Should We Worry About Apes Learning to Use Handguns?


A gorilla brandishes a gun in a scene from the Walt Disney World attraction Jungle Cruise. Scott Barlow
A gorilla brandishes a gun in a scene from the Walt Disney World attraction Jungle Cruise. Scott Barlow

From a primate packing a six-shooter on his hip in the 1937 western "Chimp the Cowboy," to the 1970's comedy show "Lancelot Link: Secret Chimp," and to 2014's "Dawn of the Planet of the Apes," apes and monkeys have been in a longtime shootout – at least cinematically – with people. But without the magic of the movies, could non-human primates actually fire a handgun?

First, you have to know the difference between monkeys and apes – two different classifications of primates. For monkeys, think tails and cuteness. Baboons and macaques are the larger varieties of monkey, while the smaller varieties include squirrel, howler and spider monkeys, (Miss Baker the space monkey was a spider monkey) and Capuchins, like Marcel from "Friends."

The show-business chimpanzee Kokomo, Jr. poses at a desk with a gun, circa 1960.
The show-business chimpanzee Kokomo, Jr. poses at a desk with a gun, circa 1960.
Michael Ochs Archives/Getty Images

It would be tough for monkeys to be able to shoot a gun. They are quadrupeds, which means they walk on the palms of their hands, like dogs, not upright like humans. And, their hands don't have the anatomy and dexterity needed to hold and fire a handgun.

Primate Power

So, that's one thing all those movies and TV shows got right. If non-human primates were going to fire handguns, it would probably be chimps – or at least some member of the ape side of the family that did the shooting. The family of apes includes chimpanzees, bonobos, gorillas and orangutans – all tailless primates that walk semi-upright, with their hands folded under allowing them to walk on their fists or knuckles and keep sensitive finger pads (like humans have) from contact with the ground during walking, says Susan Kirkpatrick Smith, a physical anthropologist and chair of the Department of Geography and Anthropology at Kennesaw State University in Georgia.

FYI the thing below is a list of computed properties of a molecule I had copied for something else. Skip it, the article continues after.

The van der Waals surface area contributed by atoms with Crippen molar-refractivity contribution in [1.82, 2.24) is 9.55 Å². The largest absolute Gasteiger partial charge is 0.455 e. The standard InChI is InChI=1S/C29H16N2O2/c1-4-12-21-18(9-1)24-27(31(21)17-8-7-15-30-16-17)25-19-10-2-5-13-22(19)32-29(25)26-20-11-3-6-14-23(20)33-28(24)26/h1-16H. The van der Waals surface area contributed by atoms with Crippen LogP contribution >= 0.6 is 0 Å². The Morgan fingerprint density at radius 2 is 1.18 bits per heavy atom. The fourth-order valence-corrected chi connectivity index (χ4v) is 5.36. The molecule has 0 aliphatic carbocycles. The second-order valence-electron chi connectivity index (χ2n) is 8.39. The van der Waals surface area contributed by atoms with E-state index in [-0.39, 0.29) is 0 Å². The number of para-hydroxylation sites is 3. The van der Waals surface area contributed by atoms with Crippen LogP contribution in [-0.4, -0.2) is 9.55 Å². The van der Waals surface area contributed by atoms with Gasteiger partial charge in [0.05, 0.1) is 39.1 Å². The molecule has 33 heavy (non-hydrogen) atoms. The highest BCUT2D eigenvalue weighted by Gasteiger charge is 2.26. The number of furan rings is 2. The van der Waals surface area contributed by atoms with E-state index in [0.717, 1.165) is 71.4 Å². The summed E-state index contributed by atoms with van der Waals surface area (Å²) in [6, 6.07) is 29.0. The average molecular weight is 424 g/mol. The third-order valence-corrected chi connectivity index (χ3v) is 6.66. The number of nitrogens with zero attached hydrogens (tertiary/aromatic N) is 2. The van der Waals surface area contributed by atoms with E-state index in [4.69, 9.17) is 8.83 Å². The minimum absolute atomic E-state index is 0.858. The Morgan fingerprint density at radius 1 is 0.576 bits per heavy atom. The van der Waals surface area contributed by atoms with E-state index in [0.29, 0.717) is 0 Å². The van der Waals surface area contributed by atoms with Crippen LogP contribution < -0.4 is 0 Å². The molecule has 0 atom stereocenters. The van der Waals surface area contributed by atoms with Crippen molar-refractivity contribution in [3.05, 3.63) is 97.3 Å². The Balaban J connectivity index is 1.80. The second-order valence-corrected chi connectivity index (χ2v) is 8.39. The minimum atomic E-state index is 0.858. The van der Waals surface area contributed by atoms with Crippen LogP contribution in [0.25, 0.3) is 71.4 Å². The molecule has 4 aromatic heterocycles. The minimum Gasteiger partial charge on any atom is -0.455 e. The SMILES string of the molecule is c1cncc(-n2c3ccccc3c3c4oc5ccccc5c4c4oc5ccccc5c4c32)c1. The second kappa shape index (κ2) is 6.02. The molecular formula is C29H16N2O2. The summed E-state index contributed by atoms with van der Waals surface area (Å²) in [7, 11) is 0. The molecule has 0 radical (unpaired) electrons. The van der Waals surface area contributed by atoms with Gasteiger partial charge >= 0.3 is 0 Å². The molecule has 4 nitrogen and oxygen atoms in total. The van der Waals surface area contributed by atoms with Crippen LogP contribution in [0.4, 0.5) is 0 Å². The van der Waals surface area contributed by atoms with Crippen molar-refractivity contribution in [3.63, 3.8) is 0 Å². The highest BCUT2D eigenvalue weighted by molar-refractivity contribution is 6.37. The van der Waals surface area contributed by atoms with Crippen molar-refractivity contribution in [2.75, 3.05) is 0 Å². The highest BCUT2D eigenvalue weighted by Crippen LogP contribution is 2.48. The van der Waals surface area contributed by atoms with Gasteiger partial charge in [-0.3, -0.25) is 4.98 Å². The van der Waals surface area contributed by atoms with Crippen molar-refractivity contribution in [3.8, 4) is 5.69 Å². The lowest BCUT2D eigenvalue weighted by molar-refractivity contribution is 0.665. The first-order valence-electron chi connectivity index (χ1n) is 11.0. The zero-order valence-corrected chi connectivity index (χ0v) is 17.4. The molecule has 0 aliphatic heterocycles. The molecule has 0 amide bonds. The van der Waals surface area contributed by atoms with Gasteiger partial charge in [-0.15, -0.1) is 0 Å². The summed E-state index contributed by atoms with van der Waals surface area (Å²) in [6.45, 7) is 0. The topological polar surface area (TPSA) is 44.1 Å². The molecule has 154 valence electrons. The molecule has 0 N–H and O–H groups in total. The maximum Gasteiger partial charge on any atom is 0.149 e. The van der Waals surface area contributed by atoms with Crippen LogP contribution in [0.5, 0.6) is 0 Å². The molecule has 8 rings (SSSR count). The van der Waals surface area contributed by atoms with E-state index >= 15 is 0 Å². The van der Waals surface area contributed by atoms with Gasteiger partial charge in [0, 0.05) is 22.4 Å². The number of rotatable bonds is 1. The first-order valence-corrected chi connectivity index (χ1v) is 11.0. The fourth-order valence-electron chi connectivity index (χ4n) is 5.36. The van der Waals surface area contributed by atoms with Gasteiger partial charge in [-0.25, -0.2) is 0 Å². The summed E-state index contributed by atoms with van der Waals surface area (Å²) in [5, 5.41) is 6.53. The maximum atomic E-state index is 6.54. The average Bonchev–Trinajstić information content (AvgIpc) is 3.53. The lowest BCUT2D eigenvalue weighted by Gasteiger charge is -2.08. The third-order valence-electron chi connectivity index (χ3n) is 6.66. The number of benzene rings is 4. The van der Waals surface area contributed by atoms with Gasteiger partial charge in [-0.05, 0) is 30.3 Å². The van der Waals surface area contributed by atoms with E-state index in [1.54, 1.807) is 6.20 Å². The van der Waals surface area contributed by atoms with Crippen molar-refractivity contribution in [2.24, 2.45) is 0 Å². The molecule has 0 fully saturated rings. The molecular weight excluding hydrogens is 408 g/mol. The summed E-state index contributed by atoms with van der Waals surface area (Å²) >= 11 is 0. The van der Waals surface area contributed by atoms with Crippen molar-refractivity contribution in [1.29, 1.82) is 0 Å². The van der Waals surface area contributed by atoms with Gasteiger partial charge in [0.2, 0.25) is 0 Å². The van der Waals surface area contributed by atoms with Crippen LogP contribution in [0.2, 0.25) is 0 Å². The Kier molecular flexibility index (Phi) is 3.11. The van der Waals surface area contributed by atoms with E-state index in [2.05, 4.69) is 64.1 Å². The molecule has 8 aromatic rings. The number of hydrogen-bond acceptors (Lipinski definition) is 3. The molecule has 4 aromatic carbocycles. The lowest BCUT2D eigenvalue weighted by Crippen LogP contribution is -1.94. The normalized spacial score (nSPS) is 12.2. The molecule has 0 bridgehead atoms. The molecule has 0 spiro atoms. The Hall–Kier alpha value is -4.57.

This 1939 issue of British pulp magazine The Wizard contained a story about a gorilla named O'Neil seeking armed revenge on the killers of the human who raised him.
This 1939 issue of British pulp magazine The Wizard contained a story about a gorilla named O'Neil seeking armed revenge on the killers of the human who raised him.
gulliverarkham/Flickr

However, says Smith, "Apes have less wrist flexibility than humans. It keeps them from being able to make stone tools in the same way that humans can. If we think about chimpanzees using more primitive weapons than guns, we would think about them using sticks or rocks, hand-held weapons, not projectiles. They don't have near the control of humans, because they don't have the wrist flexibility."

But does this mean they couldn't use a gun? Some primatologists say chimps could be taught, physically, to use a gun or other weapons. They are natural mimics and could copy the actions they see in humans. But, they wouldn't have the cognitive ability to stockpile weapons and go after people. Or would they?

Tools and Weapons

Santino, a chimp in a Swedish zoo, stockpiles rocks to throw at a later time. Scientists say this is a unique display of the art of deception among chimps, evidence of the evolution of higher mental functioning – and perhaps a good reason not to give a chimp a handgun.

Santino may be unique in his thinking, but he isn't the only aggressive chimp around. A study published in April 2015 found that a band of chimps in Senegal routinely makes weapons and kills sleeping bushbabies (a type of smaller primate) for food. But, here's the thing: The weapons are sharpened sticks that the chimps (mostly the females, by the way) use to stab the sleeping bushbabies.

Not all great apes are as violent or deceptive as chimps can be. Bonobos can learn to do many "human" things – build and light a fire, drive a golf cart, even play Pac Man (check out the video below!) But could they be taught to fire a gun? Possibly, but bonobos' hands are not as dexterous as humans' either.

And then there's the issue of hand size. A recent study suggests that chimpanzee hands, larger than ours, are also more specially evolved than those of humans. It might be hard for chimps to fit their larger fingers inside the trigger guard on guns made for human hands.

So, while a chimp and even a bonobo could probably be trained to fire a handgun, you'd be hard-pressed to ensure it fires at the right target, at the right time or that its aim would be any good at all. When it comes to firearms, it looks like we humans will remain the most deadly primates on the planet. 

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